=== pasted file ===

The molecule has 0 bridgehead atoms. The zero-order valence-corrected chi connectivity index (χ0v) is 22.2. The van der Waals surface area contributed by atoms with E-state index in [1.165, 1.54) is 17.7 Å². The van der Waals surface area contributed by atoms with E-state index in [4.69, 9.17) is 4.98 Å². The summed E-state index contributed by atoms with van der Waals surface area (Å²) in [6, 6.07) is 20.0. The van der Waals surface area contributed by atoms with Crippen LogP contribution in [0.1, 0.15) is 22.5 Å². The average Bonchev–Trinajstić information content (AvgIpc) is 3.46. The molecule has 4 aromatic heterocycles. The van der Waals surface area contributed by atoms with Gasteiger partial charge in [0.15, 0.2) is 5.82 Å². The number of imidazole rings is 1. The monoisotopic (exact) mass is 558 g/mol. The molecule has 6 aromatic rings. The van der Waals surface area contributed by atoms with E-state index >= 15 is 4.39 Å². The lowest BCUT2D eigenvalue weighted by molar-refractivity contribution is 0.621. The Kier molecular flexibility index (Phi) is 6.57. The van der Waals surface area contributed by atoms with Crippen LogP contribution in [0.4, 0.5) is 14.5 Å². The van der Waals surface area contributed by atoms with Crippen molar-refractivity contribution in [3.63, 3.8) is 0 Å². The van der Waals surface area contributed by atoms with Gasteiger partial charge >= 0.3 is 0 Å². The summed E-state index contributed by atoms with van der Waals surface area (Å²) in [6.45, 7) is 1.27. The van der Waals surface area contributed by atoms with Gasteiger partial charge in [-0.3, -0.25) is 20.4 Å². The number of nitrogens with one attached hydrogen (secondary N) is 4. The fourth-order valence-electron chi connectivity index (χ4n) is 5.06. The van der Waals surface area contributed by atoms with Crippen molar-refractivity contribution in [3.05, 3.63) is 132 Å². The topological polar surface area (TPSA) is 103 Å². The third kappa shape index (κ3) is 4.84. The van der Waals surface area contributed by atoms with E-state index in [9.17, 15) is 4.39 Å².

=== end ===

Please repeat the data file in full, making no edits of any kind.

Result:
The molecule has 0 bridgehead atoms. The zero-order valence-corrected chi connectivity index (χ0v) is 22.2. The van der Waals surface area contributed by atoms with E-state index in [1.165, 1.54) is 17.7 Å². The van der Waals surface area contributed by atoms with E-state index in [4.69, 9.17) is 4.98 Å². The summed E-state index contributed by atoms with van der Waals surface area (Å²) in [6, 6.07) is 20.0. The van der Waals surface area contributed by atoms with Crippen LogP contribution in [0.1, 0.15) is 22.5 Å². The average Bonchev–Trinajstić information content (AvgIpc) is 3.46. The molecule has 4 aromatic heterocycles. The van der Waals surface area contributed by atoms with Gasteiger partial charge in [0.15, 0.2) is 5.82 Å². The number of imidazole rings is 1. The monoisotopic (exact) mass is 558 g/mol. The molecule has 6 aromatic rings. The van der Waals surface area contributed by atoms with E-state index >= 15 is 4.39 Å². The lowest BCUT2D eigenvalue weighted by molar-refractivity contribution is 0.621. The Kier molecular flexibility index (Phi) is 6.57. The van der Waals surface area contributed by atoms with Crippen LogP contribution in [0.4, 0.5) is 14.5 Å². The van der Waals surface area contributed by atoms with Crippen molar-refractivity contribution in [3.63, 3.8) is 0 Å². The van der Waals surface area contributed by atoms with Gasteiger partial charge >= 0.3 is 0 Å². The summed E-state index contributed by atoms with van der Waals surface area (Å²) in [6.45, 7) is 1.27. The van der Waals surface area contributed by atoms with Gasteiger partial charge in [-0.3, -0.25) is 20.4 Å². The number of nitrogens with one attached hydrogen (secondary N) is 4. The fourth-order valence-electron chi connectivity index (χ4n) is 5.06. The van der Waals surface area contributed by atoms with Crippen molar-refractivity contribution in [3.05, 3.63) is 132 Å². The topological polar surface area (TPSA) is 103 Å². The third kappa shape index (κ3) is 4.84. The van der Waals surface area contributed by atoms with E-state index in [9.17, 15) is 4.39 Å².